SOCAN CEO Jennifer Brown then spoke of returning SOCAN’s attention to its core business of serving our members’ needs above all else. Brown also shared SOCAN’s record-breaking 2021 financial results – including a total of $353 million in royalty distributions, and a total of $310 million in domestic revenue collections (a six percent increase). She later pointed out that internet revenues have increased 176 percent since 2017, and also reported SOCAN’s efforts in striving toward diversity, equity, inclusion, and anti-racism.

Chief Financial Officer Rob Bennett looked at the numbers in greater detail, explaining how major growth in internet revenue largely made up for the decrease in live performance royalties during the second year of the pandemic. He also talked about an all-time high of $106 million in international revenue, and a 32 percent increase in international reproduction rights revenue from 2021.

Chief Membership officer Jean-Christian emphasized SOCAN’s renewed mission to offer impeccable service, focused on members’ needs, via three elements: ensuring that the SOCAN team has all the necessary knowledge to support members and answer their questions effectively; ensuring that all our employees are effectively mobilized, with a well-balanced distribution of tasks; and ensuring that we’re efficient and transparent, with our Query team answering members as soon as possible, and a new e-mail communications plan to keep them even better informed.

As for SOCAN’s wholly-owned subsidiary companies, SOCAN Foundation Board member Ed Henderson discussed how the Foundation worked to foster SOCAN members’ music, and support diversity, equity, and inclusion through many online initiatives and grant programs – such as the HER Music Awards, the Black Canadian Music Awards, and the Indigenous Songwriter Awards.

Nicholas Fedor – the Executive Director of another wholly-owned SOCAN subsidiary, the Canadian Songwriters Hall of Fame (CSHF) – reported a record of more than 1.16 billion cumulative media impressions for a series of 14 televised CSHF broadcast inductions. He also mentioned that Mustafa and Ariane Roy won the 2021 Slaight Music Emerging Songwriter Awards.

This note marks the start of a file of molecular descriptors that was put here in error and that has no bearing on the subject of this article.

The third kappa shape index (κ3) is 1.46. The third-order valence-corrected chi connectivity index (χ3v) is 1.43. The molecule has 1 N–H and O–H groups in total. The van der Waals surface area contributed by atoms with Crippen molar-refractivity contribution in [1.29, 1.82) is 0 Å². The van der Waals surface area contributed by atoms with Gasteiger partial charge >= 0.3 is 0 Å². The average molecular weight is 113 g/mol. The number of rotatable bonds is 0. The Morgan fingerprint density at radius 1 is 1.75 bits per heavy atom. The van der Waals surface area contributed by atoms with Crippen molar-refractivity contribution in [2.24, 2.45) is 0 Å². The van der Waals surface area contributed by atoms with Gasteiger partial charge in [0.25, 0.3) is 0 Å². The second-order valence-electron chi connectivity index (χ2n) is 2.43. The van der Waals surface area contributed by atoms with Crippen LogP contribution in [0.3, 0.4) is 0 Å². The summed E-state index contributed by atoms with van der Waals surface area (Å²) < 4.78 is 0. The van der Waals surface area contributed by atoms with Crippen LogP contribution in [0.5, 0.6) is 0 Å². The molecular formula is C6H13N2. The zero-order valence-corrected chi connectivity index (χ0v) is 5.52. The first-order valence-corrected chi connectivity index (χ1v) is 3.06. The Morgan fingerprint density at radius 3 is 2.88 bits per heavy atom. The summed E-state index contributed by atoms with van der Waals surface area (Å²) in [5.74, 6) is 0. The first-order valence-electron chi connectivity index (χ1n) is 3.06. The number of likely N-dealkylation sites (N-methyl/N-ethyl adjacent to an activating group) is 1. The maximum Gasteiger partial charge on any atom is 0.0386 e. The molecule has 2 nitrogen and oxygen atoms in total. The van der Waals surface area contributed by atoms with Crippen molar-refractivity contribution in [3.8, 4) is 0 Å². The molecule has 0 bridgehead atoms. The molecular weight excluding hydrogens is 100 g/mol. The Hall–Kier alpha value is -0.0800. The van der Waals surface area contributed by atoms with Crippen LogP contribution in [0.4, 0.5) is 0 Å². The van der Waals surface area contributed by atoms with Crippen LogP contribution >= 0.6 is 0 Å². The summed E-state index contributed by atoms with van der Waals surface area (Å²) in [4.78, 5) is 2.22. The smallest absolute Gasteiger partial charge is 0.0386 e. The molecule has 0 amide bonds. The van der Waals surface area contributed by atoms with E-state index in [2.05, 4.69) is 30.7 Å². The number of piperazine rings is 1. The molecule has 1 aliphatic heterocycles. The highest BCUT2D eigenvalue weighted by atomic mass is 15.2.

A question-and-answer session ensued, with queries about what measures SOCAN is taking to improve the workplace for its employees (several); whether concerts will recover to 100% capacity in 2022 (likely not that soon, but we’ll have to wait and see); if the 2021 financial report numbers are adjusted for inflation (not for 2021, maybe for 2022); how close SOCAN is to getting domestic and international cue sheet registration backlogs completed (we’re working on it); what we can do about some radio stations paying a small fraction of what they used to (radio was hit hard by the pandemic, as many small, local advertisers disappeared, so it’ll depend on the rate and depth of its recovery).

For a more complete accounting of SOCAN’s activities in 2021, see our full Annual Report.

Every year the Rendez-Vous Pros des Francos presents music showcases on the Silo Brasseur de Montréal stage at the Esplanade Tranquille for the benefit of accredited music industry delegates from Québec and abroad. For the 2022 edition, SOCAN extended the invitation to two promising SOCAN members: Naomi (published by Éditions Bravo Musique Inc) and Fredz, who gave solid 30-minute performances before a large and enthusiastic audience. For its part, l’Association des professionnels de l’édition musicale (APEM) presented pop sensation Marilyne Léonard (published by Editorial Avenue) and rapper 20some (published by Joy Ride Records), of the popular group Dead Obies. We captured a few images for your enjoyment.